- Sesame response to FSA Retail Conduct Risk Outlook in relation to the network model
Sesame has responded to the FSA’s first Retail Conduct Risk Outlook report, which has highlighted the financial challenges facing some adviser networks.
Managing Director Nick Kelly is urging business owners to safeguard their livelihoods by satisfying themselves that their existing network is stable and capable of providing high quality support in the run-up to – and beyond – RDR. He says: “Advisers need to be aware of the warning signs and satisfy themselves on issues such as financial security, depth of resource, clarity in strategy and regulatory integrity.
“Whilst the regulator recognises that a number of networks are under considerable strain, others are in better shape. Before any more firms fail and withdraw from the market altogether – leaving their advisers high and dry – it is essential that practice principals have confidence in the ongoing viability of their network.”
Nick Kelly highlights five key indicators of the health of a network:
- Financial strength: Can the network demonstrate a track record of profitability and strong financial governance?
- Capital resources: Going beyond capital adequacy as mandated by the regulator, does the network have liquid assets to commit to the business long term?
- Ongoing Investment: Are funds being made available to enhance the infrastructure and service to network members, in turn helping them create value in their own businesses?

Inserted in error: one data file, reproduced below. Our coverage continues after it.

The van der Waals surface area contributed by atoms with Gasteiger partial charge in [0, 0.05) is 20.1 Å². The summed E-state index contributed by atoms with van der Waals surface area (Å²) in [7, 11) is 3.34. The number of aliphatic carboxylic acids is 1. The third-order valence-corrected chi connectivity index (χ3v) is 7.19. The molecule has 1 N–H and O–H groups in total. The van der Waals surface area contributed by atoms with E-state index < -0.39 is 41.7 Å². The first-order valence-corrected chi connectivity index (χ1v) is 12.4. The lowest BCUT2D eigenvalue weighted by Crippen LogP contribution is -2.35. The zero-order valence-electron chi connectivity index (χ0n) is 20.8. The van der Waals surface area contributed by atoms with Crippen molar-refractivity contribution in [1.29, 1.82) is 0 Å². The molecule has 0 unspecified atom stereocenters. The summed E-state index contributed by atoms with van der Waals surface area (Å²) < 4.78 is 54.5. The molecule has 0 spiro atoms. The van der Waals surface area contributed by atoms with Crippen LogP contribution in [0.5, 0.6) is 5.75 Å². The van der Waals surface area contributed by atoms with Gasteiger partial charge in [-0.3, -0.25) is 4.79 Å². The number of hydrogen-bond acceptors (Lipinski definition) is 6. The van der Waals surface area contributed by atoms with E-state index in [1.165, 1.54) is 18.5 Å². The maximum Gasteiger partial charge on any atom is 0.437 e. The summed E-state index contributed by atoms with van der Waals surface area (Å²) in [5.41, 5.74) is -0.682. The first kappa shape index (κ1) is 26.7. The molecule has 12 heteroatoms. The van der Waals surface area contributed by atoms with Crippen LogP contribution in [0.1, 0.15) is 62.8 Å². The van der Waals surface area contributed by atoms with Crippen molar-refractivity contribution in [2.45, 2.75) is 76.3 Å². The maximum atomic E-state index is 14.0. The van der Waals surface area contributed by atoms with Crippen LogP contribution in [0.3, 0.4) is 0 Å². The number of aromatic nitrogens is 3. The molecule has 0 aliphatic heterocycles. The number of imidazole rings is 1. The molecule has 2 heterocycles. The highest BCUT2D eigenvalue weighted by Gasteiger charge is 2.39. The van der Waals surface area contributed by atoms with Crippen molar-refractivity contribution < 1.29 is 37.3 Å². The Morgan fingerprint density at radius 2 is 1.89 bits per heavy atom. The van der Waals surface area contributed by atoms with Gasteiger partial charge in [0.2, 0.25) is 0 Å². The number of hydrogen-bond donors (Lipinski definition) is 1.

- Management expertise: Is there an experienced and committed senior management team, providing continuity and a long-term vision?
- Support of a strong parent: Is there a clear strategic intent to help the business succeed?
Kelly suggests that there are unfortunately too few networks that can tick all of these boxes. He continues: “The impact on advisers and their businesses can be terminal when their network itself fails and the regulator is providing a stark warning that it expects more networks to struggle with the transition to the post RDR world.”
Nick Kelly also pointed out that when it comes to the financial and regulatory pressures on the advice profession, it would be wrong to simply single out networks. He says: “We regularly hear news of directly regulated advice firms that have also gone out of business, however the ripple effect of failing networks understandably draws attention.
“Regardless of whether a firm is directly authorised by the FSA or an appointed representative in a network, key issues such as risk, governance, value realisation and regulatory interpretation should not be underestimated.
“Strong networks will continue to deliver value in all of these important areas – and more besides. A network with the financial strength to invest in people and systems will continue to help its members run profitable and compliant businesses over the long term.”